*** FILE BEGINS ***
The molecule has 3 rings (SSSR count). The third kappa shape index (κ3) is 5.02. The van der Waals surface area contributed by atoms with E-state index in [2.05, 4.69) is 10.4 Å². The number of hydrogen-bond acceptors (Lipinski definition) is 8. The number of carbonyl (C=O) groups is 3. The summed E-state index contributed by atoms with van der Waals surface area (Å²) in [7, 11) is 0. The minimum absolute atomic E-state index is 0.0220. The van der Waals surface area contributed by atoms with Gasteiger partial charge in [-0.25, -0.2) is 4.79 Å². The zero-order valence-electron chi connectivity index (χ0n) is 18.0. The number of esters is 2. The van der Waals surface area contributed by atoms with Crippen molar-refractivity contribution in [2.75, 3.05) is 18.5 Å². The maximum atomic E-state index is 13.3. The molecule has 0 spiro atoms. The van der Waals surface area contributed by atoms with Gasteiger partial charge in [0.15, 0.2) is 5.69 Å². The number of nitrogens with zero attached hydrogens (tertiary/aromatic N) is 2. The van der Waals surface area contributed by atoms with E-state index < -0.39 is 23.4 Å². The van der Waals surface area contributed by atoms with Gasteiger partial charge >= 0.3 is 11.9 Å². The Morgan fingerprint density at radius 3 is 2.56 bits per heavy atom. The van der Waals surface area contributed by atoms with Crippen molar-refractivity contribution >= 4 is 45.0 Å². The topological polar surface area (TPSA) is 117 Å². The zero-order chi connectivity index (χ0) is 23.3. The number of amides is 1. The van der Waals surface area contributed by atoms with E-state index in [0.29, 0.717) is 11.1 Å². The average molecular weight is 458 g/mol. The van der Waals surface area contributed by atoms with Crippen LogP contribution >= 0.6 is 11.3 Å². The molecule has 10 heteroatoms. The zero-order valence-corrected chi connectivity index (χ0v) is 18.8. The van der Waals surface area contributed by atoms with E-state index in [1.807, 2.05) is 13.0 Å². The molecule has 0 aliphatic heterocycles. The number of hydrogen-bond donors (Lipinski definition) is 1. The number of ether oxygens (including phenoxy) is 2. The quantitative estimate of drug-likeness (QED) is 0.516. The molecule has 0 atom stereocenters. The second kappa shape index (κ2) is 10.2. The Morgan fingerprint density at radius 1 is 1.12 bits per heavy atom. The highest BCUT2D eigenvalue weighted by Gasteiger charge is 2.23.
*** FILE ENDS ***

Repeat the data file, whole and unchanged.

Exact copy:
The molecule has 3 rings (SSSR count). The third kappa shape index (κ3) is 5.02. The van der Waals surface area contributed by atoms with E-state index in [2.05, 4.69) is 10.4 Å². The number of hydrogen-bond acceptors (Lipinski definition) is 8. The number of carbonyl (C=O) groups is 3. The summed E-state index contributed by atoms with van der Waals surface area (Å²) in [7, 11) is 0. The minimum absolute atomic E-state index is 0.0220. The van der Waals surface area contributed by atoms with Gasteiger partial charge in [-0.25, -0.2) is 4.79 Å². The zero-order valence-electron chi connectivity index (χ0n) is 18.0. The number of esters is 2. The van der Waals surface area contributed by atoms with Crippen molar-refractivity contribution in [2.75, 3.05) is 18.5 Å². The maximum atomic E-state index is 13.3. The molecule has 0 spiro atoms. The van der Waals surface area contributed by atoms with Gasteiger partial charge in [0.15, 0.2) is 5.69 Å². The number of nitrogens with zero attached hydrogens (tertiary/aromatic N) is 2. The van der Waals surface area contributed by atoms with E-state index < -0.39 is 23.4 Å². The van der Waals surface area contributed by atoms with Gasteiger partial charge >= 0.3 is 11.9 Å². The Morgan fingerprint density at radius 3 is 2.56 bits per heavy atom. The van der Waals surface area contributed by atoms with Crippen molar-refractivity contribution >= 4 is 45.0 Å². The topological polar surface area (TPSA) is 117 Å². The zero-order chi connectivity index (χ0) is 23.3. The number of amides is 1. The van der Waals surface area contributed by atoms with E-state index in [0.29, 0.717) is 11.1 Å². The average molecular weight is 458 g/mol. The van der Waals surface area contributed by atoms with Crippen LogP contribution >= 0.6 is 11.3 Å². The molecule has 10 heteroatoms. The zero-order valence-corrected chi connectivity index (χ0v) is 18.8. The van der Waals surface area contributed by atoms with E-state index in [1.807, 2.05) is 13.0 Å². The molecule has 0 aliphatic heterocycles. The number of hydrogen-bond donors (Lipinski definition) is 1. The number of ether oxygens (including phenoxy) is 2. The quantitative estimate of drug-likeness (QED) is 0.516. The molecule has 0 atom stereocenters. The second kappa shape index (κ2) is 10.2. The Morgan fingerprint density at radius 1 is 1.12 bits per heavy atom. The highest BCUT2D eigenvalue weighted by Gasteiger charge is 2.23.